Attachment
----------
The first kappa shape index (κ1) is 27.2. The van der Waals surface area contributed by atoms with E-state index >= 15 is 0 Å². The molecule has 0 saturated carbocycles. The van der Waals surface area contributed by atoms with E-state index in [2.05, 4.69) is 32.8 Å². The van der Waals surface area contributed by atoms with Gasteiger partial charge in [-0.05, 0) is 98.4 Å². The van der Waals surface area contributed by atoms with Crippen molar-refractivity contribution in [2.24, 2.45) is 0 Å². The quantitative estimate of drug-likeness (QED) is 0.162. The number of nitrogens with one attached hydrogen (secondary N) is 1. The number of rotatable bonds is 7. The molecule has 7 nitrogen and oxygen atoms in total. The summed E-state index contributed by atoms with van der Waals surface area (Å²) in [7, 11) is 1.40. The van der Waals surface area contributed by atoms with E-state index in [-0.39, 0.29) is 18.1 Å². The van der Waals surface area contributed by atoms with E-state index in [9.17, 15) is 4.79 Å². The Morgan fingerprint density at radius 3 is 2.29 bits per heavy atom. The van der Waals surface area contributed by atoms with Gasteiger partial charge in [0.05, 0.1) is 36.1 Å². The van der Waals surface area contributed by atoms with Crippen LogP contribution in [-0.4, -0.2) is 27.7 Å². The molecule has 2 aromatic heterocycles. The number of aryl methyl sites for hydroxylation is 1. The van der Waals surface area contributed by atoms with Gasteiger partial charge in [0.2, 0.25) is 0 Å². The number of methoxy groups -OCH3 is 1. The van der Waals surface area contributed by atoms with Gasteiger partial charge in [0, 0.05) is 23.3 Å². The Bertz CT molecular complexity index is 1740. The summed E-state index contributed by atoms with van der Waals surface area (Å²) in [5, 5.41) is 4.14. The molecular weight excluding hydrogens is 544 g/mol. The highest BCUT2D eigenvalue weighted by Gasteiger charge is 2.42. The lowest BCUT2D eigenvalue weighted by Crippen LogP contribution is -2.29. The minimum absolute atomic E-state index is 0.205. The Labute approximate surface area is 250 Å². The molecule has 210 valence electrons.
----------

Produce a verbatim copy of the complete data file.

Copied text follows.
The first kappa shape index (κ1) is 27.2. The van der Waals surface area contributed by atoms with E-state index >= 15 is 0 Å². The molecule has 0 saturated carbocycles. The van der Waals surface area contributed by atoms with E-state index in [2.05, 4.69) is 32.8 Å². The van der Waals surface area contributed by atoms with Gasteiger partial charge in [-0.05, 0) is 98.4 Å². The van der Waals surface area contributed by atoms with Crippen molar-refractivity contribution in [2.24, 2.45) is 0 Å². The quantitative estimate of drug-likeness (QED) is 0.162. The number of nitrogens with one attached hydrogen (secondary N) is 1. The number of rotatable bonds is 7. The molecule has 7 nitrogen and oxygen atoms in total. The summed E-state index contributed by atoms with van der Waals surface area (Å²) in [7, 11) is 1.40. The van der Waals surface area contributed by atoms with E-state index in [-0.39, 0.29) is 18.1 Å². The van der Waals surface area contributed by atoms with E-state index in [9.17, 15) is 4.79 Å². The Morgan fingerprint density at radius 3 is 2.29 bits per heavy atom. The van der Waals surface area contributed by atoms with Gasteiger partial charge in [0.05, 0.1) is 36.1 Å². The van der Waals surface area contributed by atoms with Crippen LogP contribution in [-0.4, -0.2) is 27.7 Å². The molecule has 2 aromatic heterocycles. The number of aryl methyl sites for hydroxylation is 1. The van der Waals surface area contributed by atoms with Gasteiger partial charge in [0.2, 0.25) is 0 Å². The number of methoxy groups -OCH3 is 1. The van der Waals surface area contributed by atoms with Gasteiger partial charge in [0, 0.05) is 23.3 Å². The Bertz CT molecular complexity index is 1740. The summed E-state index contributed by atoms with van der Waals surface area (Å²) in [5, 5.41) is 4.14. The molecular weight excluding hydrogens is 544 g/mol. The highest BCUT2D eigenvalue weighted by Gasteiger charge is 2.42. The lowest BCUT2D eigenvalue weighted by Crippen LogP contribution is -2.29. The minimum absolute atomic E-state index is 0.205. The Labute approximate surface area is 250 Å². The molecule has 210 valence electrons.